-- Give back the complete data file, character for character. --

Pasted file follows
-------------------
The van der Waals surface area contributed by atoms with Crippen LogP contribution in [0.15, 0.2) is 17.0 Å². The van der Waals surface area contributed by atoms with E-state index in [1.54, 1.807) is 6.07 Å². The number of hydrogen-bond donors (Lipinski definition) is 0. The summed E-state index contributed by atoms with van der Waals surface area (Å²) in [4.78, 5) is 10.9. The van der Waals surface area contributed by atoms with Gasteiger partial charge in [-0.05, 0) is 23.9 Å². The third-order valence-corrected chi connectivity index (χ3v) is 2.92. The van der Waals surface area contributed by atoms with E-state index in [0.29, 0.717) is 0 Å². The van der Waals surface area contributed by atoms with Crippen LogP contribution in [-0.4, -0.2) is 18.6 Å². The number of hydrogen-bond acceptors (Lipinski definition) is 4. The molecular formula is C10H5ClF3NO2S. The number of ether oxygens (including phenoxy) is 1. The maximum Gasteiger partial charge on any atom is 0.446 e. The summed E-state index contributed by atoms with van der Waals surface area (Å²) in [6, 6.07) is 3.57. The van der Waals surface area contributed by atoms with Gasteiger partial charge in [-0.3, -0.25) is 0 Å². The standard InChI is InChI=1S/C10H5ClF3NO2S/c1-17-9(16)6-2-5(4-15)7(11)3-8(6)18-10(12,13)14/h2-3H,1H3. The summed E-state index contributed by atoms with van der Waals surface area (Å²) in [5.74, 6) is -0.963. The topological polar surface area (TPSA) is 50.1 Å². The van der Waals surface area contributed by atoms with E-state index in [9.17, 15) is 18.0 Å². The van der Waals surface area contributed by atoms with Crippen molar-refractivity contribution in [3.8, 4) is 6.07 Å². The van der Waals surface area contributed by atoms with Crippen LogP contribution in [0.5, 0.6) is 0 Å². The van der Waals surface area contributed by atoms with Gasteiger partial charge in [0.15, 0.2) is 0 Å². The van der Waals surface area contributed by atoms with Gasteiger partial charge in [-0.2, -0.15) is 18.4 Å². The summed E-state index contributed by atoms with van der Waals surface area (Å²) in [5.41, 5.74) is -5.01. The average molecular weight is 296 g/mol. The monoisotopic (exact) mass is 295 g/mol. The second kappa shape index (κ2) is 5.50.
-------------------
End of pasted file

The van der Waals surface area contributed by atoms with Crippen LogP contribution in [0.15, 0.2) is 17.0 Å². The van der Waals surface area contributed by atoms with E-state index in [1.54, 1.807) is 6.07 Å². The number of hydrogen-bond donors (Lipinski definition) is 0. The summed E-state index contributed by atoms with van der Waals surface area (Å²) in [4.78, 5) is 10.9. The van der Waals surface area contributed by atoms with Gasteiger partial charge in [-0.05, 0) is 23.9 Å². The third-order valence-corrected chi connectivity index (χ3v) is 2.92. The van der Waals surface area contributed by atoms with E-state index in [0.29, 0.717) is 0 Å². The van der Waals surface area contributed by atoms with Crippen LogP contribution in [-0.4, -0.2) is 18.6 Å². The number of hydrogen-bond acceptors (Lipinski definition) is 4. The molecular formula is C10H5ClF3NO2S. The number of ether oxygens (including phenoxy) is 1. The maximum Gasteiger partial charge on any atom is 0.446 e. The summed E-state index contributed by atoms with van der Waals surface area (Å²) in [6, 6.07) is 3.57. The van der Waals surface area contributed by atoms with Gasteiger partial charge in [-0.3, -0.25) is 0 Å². The standard InChI is InChI=1S/C10H5ClF3NO2S/c1-17-9(16)6-2-5(4-15)7(11)3-8(6)18-10(12,13)14/h2-3H,1H3. The summed E-state index contributed by atoms with van der Waals surface area (Å²) in [5.74, 6) is -0.963. The topological polar surface area (TPSA) is 50.1 Å². The van der Waals surface area contributed by atoms with E-state index in [9.17, 15) is 18.0 Å². The van der Waals surface area contributed by atoms with Crippen molar-refractivity contribution in [3.8, 4) is 6.07 Å². The van der Waals surface area contributed by atoms with Crippen LogP contribution in [0.5, 0.6) is 0 Å². The van der Waals surface area contributed by atoms with Gasteiger partial charge in [0.15, 0.2) is 0 Å². The van der Waals surface area contributed by atoms with Gasteiger partial charge in [-0.2, -0.15) is 18.4 Å². The summed E-state index contributed by atoms with van der Waals surface area (Å²) in [5.41, 5.74) is -5.01. The average molecular weight is 296 g/mol. The monoisotopic (exact) mass is 295 g/mol. The second kappa shape index (κ2) is 5.50.